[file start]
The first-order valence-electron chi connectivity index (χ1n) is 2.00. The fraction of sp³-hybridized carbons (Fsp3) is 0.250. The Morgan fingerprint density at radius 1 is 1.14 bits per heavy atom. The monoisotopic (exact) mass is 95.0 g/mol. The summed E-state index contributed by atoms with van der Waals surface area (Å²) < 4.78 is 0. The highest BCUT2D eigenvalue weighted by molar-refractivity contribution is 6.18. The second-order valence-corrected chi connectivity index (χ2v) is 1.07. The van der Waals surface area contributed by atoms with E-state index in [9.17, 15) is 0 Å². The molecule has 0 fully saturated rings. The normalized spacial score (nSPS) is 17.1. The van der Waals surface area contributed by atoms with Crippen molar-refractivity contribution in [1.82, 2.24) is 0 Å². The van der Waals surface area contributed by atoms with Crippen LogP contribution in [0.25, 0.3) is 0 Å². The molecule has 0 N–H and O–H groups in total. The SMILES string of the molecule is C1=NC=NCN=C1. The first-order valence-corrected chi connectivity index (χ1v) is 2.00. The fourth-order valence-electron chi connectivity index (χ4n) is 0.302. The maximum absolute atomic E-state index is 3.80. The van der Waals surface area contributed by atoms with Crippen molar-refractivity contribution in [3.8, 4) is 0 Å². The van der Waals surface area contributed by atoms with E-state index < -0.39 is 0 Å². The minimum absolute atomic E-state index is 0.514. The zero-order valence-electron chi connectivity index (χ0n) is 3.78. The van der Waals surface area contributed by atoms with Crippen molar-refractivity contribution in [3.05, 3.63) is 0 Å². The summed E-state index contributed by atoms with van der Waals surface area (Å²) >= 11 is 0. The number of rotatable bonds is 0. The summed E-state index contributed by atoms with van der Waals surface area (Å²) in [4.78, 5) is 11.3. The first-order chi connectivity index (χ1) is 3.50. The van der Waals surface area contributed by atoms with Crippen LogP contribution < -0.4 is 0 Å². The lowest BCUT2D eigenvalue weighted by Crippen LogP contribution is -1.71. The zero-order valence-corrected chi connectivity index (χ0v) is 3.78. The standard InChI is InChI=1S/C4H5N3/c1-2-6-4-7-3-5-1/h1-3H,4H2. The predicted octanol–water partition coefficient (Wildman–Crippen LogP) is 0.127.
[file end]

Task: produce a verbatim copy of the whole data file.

The first-order valence-electron chi connectivity index (χ1n) is 2.00. The fraction of sp³-hybridized carbons (Fsp3) is 0.250. The Morgan fingerprint density at radius 1 is 1.14 bits per heavy atom. The monoisotopic (exact) mass is 95.0 g/mol. The summed E-state index contributed by atoms with van der Waals surface area (Å²) < 4.78 is 0. The highest BCUT2D eigenvalue weighted by molar-refractivity contribution is 6.18. The second-order valence-corrected chi connectivity index (χ2v) is 1.07. The van der Waals surface area contributed by atoms with E-state index in [9.17, 15) is 0 Å². The molecule has 0 fully saturated rings. The normalized spacial score (nSPS) is 17.1. The van der Waals surface area contributed by atoms with Crippen molar-refractivity contribution in [1.82, 2.24) is 0 Å². The van der Waals surface area contributed by atoms with Crippen LogP contribution in [0.25, 0.3) is 0 Å². The molecule has 0 N–H and O–H groups in total. The SMILES string of the molecule is C1=NC=NCN=C1. The first-order valence-corrected chi connectivity index (χ1v) is 2.00. The fourth-order valence-electron chi connectivity index (χ4n) is 0.302. The maximum absolute atomic E-state index is 3.80. The van der Waals surface area contributed by atoms with Crippen molar-refractivity contribution in [3.8, 4) is 0 Å². The van der Waals surface area contributed by atoms with E-state index < -0.39 is 0 Å². The minimum absolute atomic E-state index is 0.514. The zero-order valence-electron chi connectivity index (χ0n) is 3.78. The van der Waals surface area contributed by atoms with Crippen molar-refractivity contribution in [3.05, 3.63) is 0 Å². The summed E-state index contributed by atoms with van der Waals surface area (Å²) >= 11 is 0. The number of rotatable bonds is 0. The summed E-state index contributed by atoms with van der Waals surface area (Å²) in [4.78, 5) is 11.3. The first-order chi connectivity index (χ1) is 3.50. The van der Waals surface area contributed by atoms with Crippen LogP contribution < -0.4 is 0 Å². The lowest BCUT2D eigenvalue weighted by Crippen LogP contribution is -1.71. The zero-order valence-corrected chi connectivity index (χ0v) is 3.78. The standard InChI is InChI=1S/C4H5N3/c1-2-6-4-7-3-5-1/h1-3H,4H2. The predicted octanol–water partition coefficient (Wildman–Crippen LogP) is 0.127.